Irish September Inflation Rate at Near 1-1/2-Year High



The annual inflation rate in Ireland rose to 0.9 percent in September of 2018 from 0.7 percent in the prior month, hitting its highest level since April last year. Prices advanced faster for transport and restaurants & hotels while eased slightly for housing & utilities.

Year-on-year, inflation quickened for: transport (2.2 percent vs 0.8 percent in August), with higher prices for diesel and petrol being partially offset by a decrease in air fares; restaurants & hotels (2.2 percent vs 2.1 percent), mainly due to higher prices for alcoholic drinks and food consumed in licensed premises, restaurants, cafes etc. and an increase in the cost of hotel accommodation; alcoholic beverages & tobacco (3.2 percent vs 2.9 percent) and health (0.3 percent vs 0.2 percent). 

Meanwhile, cost slowed a bit for housing & utilities (6.3 percent vs 6.4 percent), such as rents (4.1 percent vs 4.2 percent) and electricity, gas and other fuels (12.8 percent vs 13.0 percent). Also, prices continued to fall for: food & non-alcoholic beverages (-2.2 percent vs -2.6 percent), namely meat, vegetables, sugar, jam, honey, chocolate & confectionery and bread & cereals; recreation & culture (-0.9 percent vs -1.1 percent); clothing & footwear (-1.0 percent vs -0.8 percent); communication (-0.3 percent vs -2.3 percent); furniture & household equipment (-3.7 percent vs -4.1 percent), due to the reduced cost of non-durable household goods, furniture & furnishings, household textiles and glassware, tableware & household utensils; and miscellanous goods & services (-3.0 percent vs -3.1 percent), on lower health and motor insurance premiums and lower prices for appliances, articles & products for personal care.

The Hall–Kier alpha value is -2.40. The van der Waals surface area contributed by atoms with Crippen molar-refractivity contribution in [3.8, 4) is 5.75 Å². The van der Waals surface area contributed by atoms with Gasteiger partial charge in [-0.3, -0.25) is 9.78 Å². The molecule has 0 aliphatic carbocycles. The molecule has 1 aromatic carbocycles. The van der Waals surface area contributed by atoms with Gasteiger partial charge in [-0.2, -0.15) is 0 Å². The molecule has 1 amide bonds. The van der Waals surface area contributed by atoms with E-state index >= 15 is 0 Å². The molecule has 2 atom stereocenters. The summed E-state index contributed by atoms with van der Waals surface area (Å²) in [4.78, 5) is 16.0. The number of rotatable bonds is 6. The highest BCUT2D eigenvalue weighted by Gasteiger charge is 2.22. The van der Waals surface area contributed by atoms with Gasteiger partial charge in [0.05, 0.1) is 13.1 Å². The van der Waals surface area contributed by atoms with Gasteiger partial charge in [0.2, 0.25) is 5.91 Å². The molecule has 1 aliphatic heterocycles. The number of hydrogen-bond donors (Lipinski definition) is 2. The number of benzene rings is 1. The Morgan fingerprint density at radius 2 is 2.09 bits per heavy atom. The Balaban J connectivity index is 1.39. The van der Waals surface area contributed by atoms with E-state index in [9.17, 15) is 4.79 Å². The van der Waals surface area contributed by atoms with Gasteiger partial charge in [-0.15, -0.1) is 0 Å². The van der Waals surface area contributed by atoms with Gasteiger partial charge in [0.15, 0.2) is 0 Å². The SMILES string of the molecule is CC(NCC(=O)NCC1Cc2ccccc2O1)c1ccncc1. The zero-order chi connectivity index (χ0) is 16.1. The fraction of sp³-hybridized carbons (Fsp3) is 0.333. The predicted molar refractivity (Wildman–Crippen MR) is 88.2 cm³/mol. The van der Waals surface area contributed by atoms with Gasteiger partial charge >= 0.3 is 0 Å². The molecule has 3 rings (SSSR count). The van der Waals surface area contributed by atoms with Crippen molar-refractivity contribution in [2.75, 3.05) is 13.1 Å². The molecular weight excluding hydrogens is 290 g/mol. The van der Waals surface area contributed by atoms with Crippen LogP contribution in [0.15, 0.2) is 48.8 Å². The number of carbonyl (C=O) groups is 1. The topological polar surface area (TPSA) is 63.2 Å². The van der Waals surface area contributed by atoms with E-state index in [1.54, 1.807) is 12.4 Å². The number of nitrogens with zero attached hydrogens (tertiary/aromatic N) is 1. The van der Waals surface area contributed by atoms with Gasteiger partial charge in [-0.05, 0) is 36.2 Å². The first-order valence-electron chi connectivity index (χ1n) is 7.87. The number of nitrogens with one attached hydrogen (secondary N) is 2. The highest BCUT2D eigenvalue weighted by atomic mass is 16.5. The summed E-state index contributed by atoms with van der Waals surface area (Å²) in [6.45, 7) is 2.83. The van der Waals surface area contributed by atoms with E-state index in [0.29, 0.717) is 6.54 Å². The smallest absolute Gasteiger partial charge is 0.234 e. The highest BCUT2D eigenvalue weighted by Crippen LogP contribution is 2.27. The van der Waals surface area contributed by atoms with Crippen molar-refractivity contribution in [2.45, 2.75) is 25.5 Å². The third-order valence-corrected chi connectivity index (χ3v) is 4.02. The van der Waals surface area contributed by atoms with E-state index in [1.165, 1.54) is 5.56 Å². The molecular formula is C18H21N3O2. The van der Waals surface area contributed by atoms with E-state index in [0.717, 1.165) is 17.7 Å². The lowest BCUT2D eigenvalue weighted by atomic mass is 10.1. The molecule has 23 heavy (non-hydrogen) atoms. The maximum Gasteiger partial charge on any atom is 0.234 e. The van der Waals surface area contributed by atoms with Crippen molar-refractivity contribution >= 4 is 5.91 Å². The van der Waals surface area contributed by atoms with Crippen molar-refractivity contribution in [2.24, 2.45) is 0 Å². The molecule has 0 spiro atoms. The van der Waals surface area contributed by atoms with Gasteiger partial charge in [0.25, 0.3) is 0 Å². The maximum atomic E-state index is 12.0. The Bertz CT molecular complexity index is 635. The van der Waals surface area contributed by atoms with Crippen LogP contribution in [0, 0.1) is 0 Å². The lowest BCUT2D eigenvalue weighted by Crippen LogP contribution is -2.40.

The core index, which excludes energy and unprocessed food, rose by 0.3 percent year-on-year in September, after a 0.2 percent decrease in the previous month. It was the fastest increase in core consumer prices since February.

On a monthly basis, consumer prices fell 0.4 percent in September, after increasing 0.3 percent in August. Main downward pressure came from prices of: transport (-2.5 percent vs -1.0 percent) amid a reduction in air fares and a decrease in the cost of hiring personal transport equipment; restaurants & hotels (-0.7 percent vs 0.8 percent), due to lower cost of hotel accommodation; and food & non-alcoholic beverages (-0.4 percent vs -0.1 percent). In addition, cost slowed for housing & utilities (0.5 percent vs 1.3 percent) and clothing & footwear (3.0 percent vs 5.4 percent).

The harmonized index of consumer prices rose by 1.2 percent from the previous year (vs 0.9 percent in August); and dropped 0.3 percent from the previous month (vs 0.3 percent in August).

Irish September Inflation Rate at Near 1-1/2-Year High


CSO | Luisa Carvalho | luisa.carvalho@tradingeconomics.com
10/11/2018 11:11:55 AM